Each Christmas season I get giddy as I unpack my decorations and ornaments. I greet them like they are old and treasured friends. Some of my holiday treasures are Southern Living worthy and I have a fabulous collection of Metropolitan Museum of Art angels for my tree that my mother has gifted me with over the years, but there are two items in my collection that lack high style and would never be featured in a museum collection yet they are my most treasured. One is a photo of my mother cradling me in her arms on my first Christmas. Now I admit I do not remember the event, I was barely over a month old, but when I look at that picture I know I was and am loved and treasured. The second item is a plastic snow globe circa 1970? (I am guessing this, but I can not remember a Christmas without this snow globe) when I was very little I was in awe of the magical snow that swirled around inside. These two items are also the only Christmas items I have in my home from my childhood, the rest of the treasured items are thankfully still in my parent’s decorations and I get to see them on the years we gather at their house. So why am I waxing sentimental about holiday things? As I was decorating and reflecting on years past I came to the conclusion that women in general and southern women in particular are raised to treasure things passed down in families, things that have a story or stories attached to them. We treasure our grandmother’s and great-grandmother’s silver and linens. We display pieces of willowware, crystal and works of art and we can tell you the provenance that goes with each piece. I smile when I set the table with my grandmother’s silver and I think about her hands doing the same thing as mine, if I close my eyes I can imagine our hands are touching in that brief moment. Now I can not claim to be born in the south or raised from childhood. We were a military family that lived all over and my mother was raised in New England by a mother who was raised in Down East Maine, a special place on the upper coast of Maine, which when you take away winter, is very similar to the South Carolina Lowcountry where I call home. I have spent all of my teen years in the south, first in Virginia and then here in my beloved South Carolina and I think one of the reasons this place, Charleston, has felt like home since that hot and humid August 1986 is that similarity. I suspect this sentimentality to objects holiday or otherwise is born out of the practicality of using passed down items whether Down East on in the Lowcountry. That practicality has morphed into lovely traditions. My characters are primarily southern women and it is important for me that this sentimentality is evident in their personalities. I also find the stories behind items are a treasure trove for writing ideas. If you are ever stuck for an idea, take a stroll through an antique market and imagine the stories and lives from where all those objects come from and you will get what I mean.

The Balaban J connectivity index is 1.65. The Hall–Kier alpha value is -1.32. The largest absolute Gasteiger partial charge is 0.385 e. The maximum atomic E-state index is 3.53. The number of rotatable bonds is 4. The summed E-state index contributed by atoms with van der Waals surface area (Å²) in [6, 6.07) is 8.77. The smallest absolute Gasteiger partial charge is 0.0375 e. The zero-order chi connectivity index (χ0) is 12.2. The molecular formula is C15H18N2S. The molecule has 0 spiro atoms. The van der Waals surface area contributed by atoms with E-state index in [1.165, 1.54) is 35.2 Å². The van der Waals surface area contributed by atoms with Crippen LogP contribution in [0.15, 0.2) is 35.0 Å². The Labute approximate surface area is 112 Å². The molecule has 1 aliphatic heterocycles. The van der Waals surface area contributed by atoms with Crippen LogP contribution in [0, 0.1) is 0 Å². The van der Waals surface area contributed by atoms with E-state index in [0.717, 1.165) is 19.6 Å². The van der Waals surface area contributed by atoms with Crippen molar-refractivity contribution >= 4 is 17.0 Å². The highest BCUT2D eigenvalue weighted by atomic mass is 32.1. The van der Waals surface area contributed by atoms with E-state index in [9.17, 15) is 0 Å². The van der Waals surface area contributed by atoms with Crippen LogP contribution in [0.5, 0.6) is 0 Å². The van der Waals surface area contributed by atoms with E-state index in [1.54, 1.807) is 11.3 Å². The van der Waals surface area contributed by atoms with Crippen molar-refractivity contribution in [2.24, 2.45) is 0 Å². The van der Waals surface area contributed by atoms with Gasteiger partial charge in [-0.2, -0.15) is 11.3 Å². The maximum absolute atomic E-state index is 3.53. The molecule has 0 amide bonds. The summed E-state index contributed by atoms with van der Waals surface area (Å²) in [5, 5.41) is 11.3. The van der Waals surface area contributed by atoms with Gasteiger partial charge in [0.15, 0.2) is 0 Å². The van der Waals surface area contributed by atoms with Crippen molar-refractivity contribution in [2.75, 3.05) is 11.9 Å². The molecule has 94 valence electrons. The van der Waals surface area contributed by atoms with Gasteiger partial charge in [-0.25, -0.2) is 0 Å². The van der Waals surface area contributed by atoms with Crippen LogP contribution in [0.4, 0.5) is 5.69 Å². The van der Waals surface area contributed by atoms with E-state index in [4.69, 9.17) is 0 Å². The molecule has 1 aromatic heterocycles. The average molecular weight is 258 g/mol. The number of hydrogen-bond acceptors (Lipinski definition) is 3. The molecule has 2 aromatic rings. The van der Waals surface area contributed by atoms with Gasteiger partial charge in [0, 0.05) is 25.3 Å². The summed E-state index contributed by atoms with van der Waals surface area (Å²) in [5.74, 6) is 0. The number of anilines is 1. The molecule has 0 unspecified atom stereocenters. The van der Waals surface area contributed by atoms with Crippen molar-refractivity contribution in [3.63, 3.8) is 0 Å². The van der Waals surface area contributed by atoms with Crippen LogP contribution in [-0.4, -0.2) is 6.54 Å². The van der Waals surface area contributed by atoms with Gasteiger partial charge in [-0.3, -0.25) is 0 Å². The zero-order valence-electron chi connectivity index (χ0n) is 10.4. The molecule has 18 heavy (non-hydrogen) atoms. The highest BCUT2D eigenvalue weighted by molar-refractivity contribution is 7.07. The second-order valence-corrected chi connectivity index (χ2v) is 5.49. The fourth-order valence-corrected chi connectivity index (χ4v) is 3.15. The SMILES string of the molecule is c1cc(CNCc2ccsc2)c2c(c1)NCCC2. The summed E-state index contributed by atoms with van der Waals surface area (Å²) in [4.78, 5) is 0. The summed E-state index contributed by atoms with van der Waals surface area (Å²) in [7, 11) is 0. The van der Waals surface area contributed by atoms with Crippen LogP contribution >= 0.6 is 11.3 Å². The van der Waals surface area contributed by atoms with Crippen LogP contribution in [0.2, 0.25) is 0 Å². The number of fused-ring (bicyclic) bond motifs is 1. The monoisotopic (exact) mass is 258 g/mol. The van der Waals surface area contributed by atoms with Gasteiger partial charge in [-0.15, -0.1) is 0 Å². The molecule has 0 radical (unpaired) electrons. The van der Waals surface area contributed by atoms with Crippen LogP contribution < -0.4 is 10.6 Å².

So while I believe southern women are sentimental throughout all seasons, the Christmas season gives us license to be sentimental over plastic snow globes and faded photographs from 1968. No matter what holiday you might celebrate I hope you hold treasures that take you back in time and touch your heart.